derivatives coincide at $r=1$, equation \eqref{Phi-bo2} proves the
result.
∎

Though the above is a complete proof, the way to guess the right bound for $\Phi$ in the first place, as was done in Lemma 2, may not be obvious. Let’s see how to do this. One idea is to use a simple lower bound for $\Phi(r)$ that somehow involves $(r-1)^2$. Since $\Phi”(r) = 1/r$, one may directly obtain by Taylor’s theorem that, for $r > 0$, \begin{equation} \label{eq:Phi-simple} \Phi(r) = \frac{(1-r)^2}{2 \xi} \geq \frac{(1-r)^2}{2 \max\{1,r\}} \end{equation} for some $\xi \in [1,r]$ (where $[1,r]$ is the interval with endpoints $1$ and $r$, regardless of whether $r$ is above or below $1$). One can then try to repeat the proof above with this bound: \begin{multline*} \|f-g\|_1^2 = \left( \ird \left|\frac fg- 1\right| g \right)^2 \leq \ird \frac{(\frac fg- 1)^2}{\max\{\frac fg, 1\}} g \ird \left( \max\{\frac fg, 1\} \right) g \\ \leq 2 \ird \frac{(\frac fg- 1)^2}{\max\{\frac fg, 1\}} g \leq 4 \ird \Phi\left( \frac fg \right) g = 4 H[f|g]. \end{multline*} Thus, the simple inequality \eqref{eq:Phi-simple} gives the Csiszár-Kullback inequality \eqref{ck} with a constant which is off the optimal one by a factor of $2$. This approach is used, for example, for proving generalized Csiszár-Kullback inequalities in this paper .

Alternatively, one can use the following bound, for a given $\alpha >
0$:
\begin{equation}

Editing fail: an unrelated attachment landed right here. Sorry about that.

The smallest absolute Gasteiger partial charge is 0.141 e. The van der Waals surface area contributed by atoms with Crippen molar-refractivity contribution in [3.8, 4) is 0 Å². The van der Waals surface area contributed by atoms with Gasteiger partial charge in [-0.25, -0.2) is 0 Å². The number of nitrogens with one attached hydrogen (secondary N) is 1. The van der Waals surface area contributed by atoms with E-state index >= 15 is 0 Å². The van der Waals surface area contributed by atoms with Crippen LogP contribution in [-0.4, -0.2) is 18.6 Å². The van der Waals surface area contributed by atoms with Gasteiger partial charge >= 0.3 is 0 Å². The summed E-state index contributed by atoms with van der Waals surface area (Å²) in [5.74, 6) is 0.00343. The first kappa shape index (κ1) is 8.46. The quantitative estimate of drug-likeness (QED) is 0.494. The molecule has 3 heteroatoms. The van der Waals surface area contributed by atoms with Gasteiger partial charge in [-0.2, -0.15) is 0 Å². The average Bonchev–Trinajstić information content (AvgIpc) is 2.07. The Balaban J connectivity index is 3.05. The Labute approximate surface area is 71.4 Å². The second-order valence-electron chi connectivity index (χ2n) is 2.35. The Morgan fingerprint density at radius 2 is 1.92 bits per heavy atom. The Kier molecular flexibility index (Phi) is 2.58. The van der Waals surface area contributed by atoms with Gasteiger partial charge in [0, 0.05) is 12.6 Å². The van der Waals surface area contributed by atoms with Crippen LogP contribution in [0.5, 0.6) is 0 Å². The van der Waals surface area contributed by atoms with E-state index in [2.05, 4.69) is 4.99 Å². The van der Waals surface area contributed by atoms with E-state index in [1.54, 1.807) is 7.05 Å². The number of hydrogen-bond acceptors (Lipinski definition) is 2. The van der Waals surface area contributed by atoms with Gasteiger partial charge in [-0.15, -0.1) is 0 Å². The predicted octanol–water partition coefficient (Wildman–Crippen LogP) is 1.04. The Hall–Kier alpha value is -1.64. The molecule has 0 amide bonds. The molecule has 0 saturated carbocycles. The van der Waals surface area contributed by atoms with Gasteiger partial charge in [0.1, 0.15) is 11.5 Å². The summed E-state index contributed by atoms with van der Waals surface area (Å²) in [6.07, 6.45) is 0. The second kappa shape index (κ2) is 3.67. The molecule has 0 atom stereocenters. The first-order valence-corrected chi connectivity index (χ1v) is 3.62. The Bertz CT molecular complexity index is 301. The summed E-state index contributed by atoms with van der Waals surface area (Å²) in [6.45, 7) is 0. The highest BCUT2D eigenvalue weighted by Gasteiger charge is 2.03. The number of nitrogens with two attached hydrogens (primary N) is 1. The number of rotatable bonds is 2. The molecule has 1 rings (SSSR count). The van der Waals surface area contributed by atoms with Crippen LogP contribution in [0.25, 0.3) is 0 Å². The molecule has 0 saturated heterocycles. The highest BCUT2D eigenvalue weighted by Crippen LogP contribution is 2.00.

\label{Phi-bound}
\Phi(r) \geq C_\alpha \frac{(r-1)^2}{r + \alpha}
\quad \text{ for all $r \geq 0$.}
\end{equation}
where $C_\alpha$ is defined by
\begin{equation*}
C_\alpha := \sup_{r > 0} \frac{\Phi(r) (r+\alpha)}{(r-1)^2}.
\end{equation*}
The fact that $C_\alpha < +\infty$ is easy to check since $\Phi$
behaves as $(r-1)^2/2$ close to $r=1$ and as $x \log x$ close to $x =
+\infty$. Following the same strategy as before, inequality
\eqref{Phi-bound} leads to
\begin{equation}
\label{eq:CK2}
\|f-g\|_1^2
\leq \frac{C_\alpha}{1+\alpha} H[f|g],
\end{equation}
so one can optimize the inequality by finding the value of $\alpha$
that minimizes $C_\alpha/(1+\alpha)$. We know from above that $\alpha
= 2$, $C_\alpha = 3/2$ will do, but is this the best possible value?
If inequality \eqref{Phi-bound} holds, then by comparing the
second-order derivatives of both terms at $r=1$ we have (since both
terms have a minimum at $r=1$)
\begin{equation*}
1 \geq \frac{2 C_\alpha}{1+\alpha},
\end{equation*}
which already shows that through inequality \eqref{Phi-bound} we
cannot do better than Theorem 1. How did we find the best
value of $\alpha$ to use? Assume we *can* reach the optimal
value, this is, assume that we can choose $\alpha$ so that
\begin{equation*}
\frac{C_\alpha}{1+\alpha} = 1/2.
\end{equation*}
Then equality holds for the second derivatives at $r=1$ of both sides
of \eqref{Phi-bound}, so *equality* must also hold for the third
derivatives at $r=1$ (since it is an odd-order derivative). This
implies that
\begin{equation*}
-1 = -\frac{6C_{\alpha}}{(1+\alpha)^2} = -\frac{3}{1+\alpha},
\end{equation*}
this is, $\alpha = 2$. One then has to check that for $\alpha=2$ we
have indeed $C_\alpha / (1+\alpha) = 1/2$ (this is what we did in
Lemma 2), and then we are sure that the
value of $\alpha$ is the one that will give us the best result when
deriving \eqref{eq:CK2}.